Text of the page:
Security has always been quite controversial, but it’s mainly due to the fact that the needs vary greatly depending on your needs. In our business, we specialize in internal systems that are 100% dependent on remote web services. We focus 99% on ensuring the data itself is locked down.
Dynamic Roles and Levels of Security
Obviously there are many ways to go about this, but we often must limit rather than simply deny data requests. We may have a sales person who can see the sales from 3 different offices, while another sales person can see data from 2 of those offices and 4 others, while a manager might see all 7 plus an additional one. Rather than trying to do this at the API server, we do this in the database using a virtual table produced from a function.
here is how we might get the data from the example above:
Select s.* from Sales s inner join dbo.SecurityByOffice(@AccountId) sec on sec.OfficeId= s.OfficeId
the function dbo.SecurityByOffice(@AccountId) creates a table, on the fly, that we can then us in a join to limit the results to just the orders in the office to which he is associated. We can use that same function to pull all the clients he can look at, all the paperwork his offices have access to, all the contacts in the contacts table that his offices have access too, etc…
So, with security functions like that for SecurityByCompany you can also include multiple companies in the same database, allowing you to have an API server that can handle thousands of companies with multiple offices. And you can have SecurityByAccount, which might pull up specific security options as well as their own account. In this case, if the user wanted to see all of his own sales,the API would request this:
Select s.* from Sales s inner join dbo.SecurityByAccount(@AccountId) sec on sec.AccountId= s.AccountId
Bringing it together with WebAPI
The problem with the above code is that it is dependent upon AccountId. We don’t want the user’s AccountId to be the security! One way is to associate the account ID with an API Key, but with a client-side system, you’ve then got this API key floating about. And then we’d still need to be passing up the user’s account ID with every request. Instead, we made our own SessionId.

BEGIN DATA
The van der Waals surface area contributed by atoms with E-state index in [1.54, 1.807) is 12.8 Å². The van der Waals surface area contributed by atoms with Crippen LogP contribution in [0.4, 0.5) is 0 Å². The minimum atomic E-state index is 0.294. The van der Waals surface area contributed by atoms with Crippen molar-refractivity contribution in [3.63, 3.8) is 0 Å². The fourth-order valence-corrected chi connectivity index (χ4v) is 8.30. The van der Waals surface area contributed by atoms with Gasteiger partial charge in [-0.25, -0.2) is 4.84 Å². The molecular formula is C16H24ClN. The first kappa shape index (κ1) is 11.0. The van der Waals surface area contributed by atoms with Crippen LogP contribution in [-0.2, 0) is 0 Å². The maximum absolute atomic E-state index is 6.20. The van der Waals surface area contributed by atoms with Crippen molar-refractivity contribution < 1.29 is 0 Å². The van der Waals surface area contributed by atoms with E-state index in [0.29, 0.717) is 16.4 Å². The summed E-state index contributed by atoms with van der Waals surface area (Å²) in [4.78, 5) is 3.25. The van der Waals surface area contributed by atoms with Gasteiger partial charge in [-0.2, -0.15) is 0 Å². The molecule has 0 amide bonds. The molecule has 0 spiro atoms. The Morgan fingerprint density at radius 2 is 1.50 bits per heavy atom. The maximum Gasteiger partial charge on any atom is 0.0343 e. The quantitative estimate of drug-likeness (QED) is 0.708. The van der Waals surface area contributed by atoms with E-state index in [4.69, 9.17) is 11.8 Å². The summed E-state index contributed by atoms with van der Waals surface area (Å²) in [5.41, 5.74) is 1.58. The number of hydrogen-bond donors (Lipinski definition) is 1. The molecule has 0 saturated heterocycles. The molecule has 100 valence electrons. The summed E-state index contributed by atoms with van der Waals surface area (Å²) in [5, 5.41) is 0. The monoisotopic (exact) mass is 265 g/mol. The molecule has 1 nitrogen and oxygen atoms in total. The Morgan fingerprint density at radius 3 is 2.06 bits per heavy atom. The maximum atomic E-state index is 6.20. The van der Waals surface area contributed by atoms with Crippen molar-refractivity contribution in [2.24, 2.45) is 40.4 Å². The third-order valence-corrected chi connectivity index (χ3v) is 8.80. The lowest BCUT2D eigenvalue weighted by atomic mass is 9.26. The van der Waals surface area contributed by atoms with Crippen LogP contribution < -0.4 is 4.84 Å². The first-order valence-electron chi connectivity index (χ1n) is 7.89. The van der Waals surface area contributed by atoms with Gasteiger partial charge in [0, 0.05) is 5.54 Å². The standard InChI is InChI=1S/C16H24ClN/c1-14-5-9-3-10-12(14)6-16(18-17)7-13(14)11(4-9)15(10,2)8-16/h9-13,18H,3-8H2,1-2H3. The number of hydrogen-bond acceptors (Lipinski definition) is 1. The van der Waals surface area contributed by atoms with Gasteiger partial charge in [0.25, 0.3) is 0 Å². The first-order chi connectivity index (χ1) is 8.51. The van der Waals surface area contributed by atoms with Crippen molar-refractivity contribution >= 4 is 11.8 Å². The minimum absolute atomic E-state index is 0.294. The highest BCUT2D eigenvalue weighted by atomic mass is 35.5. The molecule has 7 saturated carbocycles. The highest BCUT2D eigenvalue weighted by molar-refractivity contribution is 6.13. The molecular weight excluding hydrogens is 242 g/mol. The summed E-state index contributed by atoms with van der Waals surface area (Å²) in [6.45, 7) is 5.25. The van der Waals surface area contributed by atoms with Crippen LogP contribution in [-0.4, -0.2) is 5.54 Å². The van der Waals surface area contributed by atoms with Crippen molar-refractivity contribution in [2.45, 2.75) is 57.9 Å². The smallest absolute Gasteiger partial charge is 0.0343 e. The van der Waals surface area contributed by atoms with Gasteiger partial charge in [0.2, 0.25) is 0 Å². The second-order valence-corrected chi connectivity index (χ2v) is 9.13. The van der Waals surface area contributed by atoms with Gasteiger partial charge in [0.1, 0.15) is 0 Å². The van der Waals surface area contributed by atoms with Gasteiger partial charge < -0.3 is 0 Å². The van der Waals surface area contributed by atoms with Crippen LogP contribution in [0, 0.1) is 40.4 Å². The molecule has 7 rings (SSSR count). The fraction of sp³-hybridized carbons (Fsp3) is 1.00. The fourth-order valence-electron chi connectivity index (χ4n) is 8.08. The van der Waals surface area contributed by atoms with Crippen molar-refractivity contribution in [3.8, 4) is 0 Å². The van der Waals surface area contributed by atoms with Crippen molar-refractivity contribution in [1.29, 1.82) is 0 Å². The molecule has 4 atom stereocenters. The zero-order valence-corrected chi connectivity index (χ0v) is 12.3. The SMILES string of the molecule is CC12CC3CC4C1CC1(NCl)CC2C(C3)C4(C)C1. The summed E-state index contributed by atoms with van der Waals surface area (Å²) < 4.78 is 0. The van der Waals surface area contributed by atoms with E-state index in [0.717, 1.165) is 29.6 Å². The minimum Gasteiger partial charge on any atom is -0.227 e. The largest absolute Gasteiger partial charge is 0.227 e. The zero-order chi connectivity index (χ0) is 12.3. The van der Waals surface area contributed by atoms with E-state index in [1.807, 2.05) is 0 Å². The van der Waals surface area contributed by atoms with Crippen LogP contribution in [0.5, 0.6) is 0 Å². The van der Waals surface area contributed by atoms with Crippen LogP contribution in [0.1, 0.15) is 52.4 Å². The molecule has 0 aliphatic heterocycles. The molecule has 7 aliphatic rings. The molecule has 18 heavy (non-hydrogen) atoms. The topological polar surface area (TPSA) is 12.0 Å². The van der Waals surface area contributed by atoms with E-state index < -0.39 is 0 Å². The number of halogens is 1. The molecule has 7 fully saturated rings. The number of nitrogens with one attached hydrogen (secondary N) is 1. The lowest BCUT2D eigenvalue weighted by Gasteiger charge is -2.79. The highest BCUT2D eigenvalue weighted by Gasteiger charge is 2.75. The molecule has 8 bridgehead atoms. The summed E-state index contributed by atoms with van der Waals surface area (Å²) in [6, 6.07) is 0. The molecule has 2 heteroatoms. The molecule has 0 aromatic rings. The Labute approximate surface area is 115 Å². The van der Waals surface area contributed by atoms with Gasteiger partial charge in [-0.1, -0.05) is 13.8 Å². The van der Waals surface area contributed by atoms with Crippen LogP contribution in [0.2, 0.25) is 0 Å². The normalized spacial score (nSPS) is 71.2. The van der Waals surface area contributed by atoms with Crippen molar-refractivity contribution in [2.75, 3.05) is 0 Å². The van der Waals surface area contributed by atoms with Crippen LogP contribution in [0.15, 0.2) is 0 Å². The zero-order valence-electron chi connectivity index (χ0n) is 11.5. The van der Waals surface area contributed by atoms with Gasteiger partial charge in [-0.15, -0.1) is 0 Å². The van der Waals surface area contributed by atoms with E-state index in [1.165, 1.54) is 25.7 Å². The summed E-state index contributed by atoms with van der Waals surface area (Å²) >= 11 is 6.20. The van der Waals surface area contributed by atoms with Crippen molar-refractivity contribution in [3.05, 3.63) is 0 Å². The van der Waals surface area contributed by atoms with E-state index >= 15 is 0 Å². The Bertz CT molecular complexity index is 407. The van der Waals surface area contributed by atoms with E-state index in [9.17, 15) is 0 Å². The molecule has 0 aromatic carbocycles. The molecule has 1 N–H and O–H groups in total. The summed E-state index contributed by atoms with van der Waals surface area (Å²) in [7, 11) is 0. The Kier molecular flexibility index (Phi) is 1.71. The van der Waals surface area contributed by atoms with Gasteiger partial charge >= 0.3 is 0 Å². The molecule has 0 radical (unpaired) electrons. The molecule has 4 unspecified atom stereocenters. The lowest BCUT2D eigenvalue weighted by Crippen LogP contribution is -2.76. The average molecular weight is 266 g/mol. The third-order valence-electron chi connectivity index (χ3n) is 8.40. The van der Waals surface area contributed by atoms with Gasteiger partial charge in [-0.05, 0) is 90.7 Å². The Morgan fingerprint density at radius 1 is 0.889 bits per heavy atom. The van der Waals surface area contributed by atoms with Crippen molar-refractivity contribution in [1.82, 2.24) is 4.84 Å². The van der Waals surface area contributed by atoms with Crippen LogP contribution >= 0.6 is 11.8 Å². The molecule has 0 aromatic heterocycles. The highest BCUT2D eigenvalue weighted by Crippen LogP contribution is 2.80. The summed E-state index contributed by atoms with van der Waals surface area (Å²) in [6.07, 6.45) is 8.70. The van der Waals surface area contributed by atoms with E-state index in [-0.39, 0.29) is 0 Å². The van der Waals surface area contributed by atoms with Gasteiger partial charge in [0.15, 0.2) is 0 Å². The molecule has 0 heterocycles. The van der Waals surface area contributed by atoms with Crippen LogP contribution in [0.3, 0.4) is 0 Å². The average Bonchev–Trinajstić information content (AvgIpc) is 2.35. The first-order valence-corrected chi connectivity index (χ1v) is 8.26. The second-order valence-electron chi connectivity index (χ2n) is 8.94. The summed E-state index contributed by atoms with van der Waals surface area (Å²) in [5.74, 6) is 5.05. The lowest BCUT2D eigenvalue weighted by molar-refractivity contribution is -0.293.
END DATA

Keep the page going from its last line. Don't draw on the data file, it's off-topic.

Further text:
When you log into our systems, the database creates a new alphanumeric ID, similar to a NONCE, but rather than being regenerated for each post, it’s maintained in the database and kept in a table holding only the AccountId, the new sessionid and an expiration date. The reply to a successful login will contain this SessionId code. We keep that in the browser’s sessionStorage, or a session cookie. Then, every single request sent to the API server will have that sid included in the URL. So, getting your Sales Orders might look like this:
Here’s where it gets fun….
Rather than SecurityByAccount using the actual AccountId, we have it use the SessionId, so the sql from the API server to the database is this:
Select s.* from Sales s inner join dbo.SecurityByAccount(@SessionId) sec on sec.AccountId= s.AccountId
It works exactly the same, but it simply has to first look up the AccountId in the sessions table. If the person has sales, then it returns his sales. If they have no sales, it returns an empty set. If they’re not authorized or their session is expired, it returns …. and empty set. (In our case, we always would use a stored proc like, spUserSales(@sessionid) and then return a status to notify them if they are unauthorized or expired, etc.. you get the idea)
One standard script we have on the API server is “CheckUser(SessionId)”, which returns the user’s account. To make a SUPER simple API really fast, we can just add that to the top of the code to make sure they are logged in. Why not use a session variable on the server: Because we might have several servers. We might be using Amazon Lamda. We might be using an Azure WebAPI host. However, we can guarantee that all the user accounts and their sessions will be in one database.
Using tools like PostMan and other api tools is easy and fast. Mocking data is simple for testing. Using CURL and other server to server tools is a snap.
Security, whether you do it via oAuth, or some other standard security system, will always have flaws and weaknesses. If you are securing DATA and you are using WebAPI, this has been an extremely economical solution to a complex problem.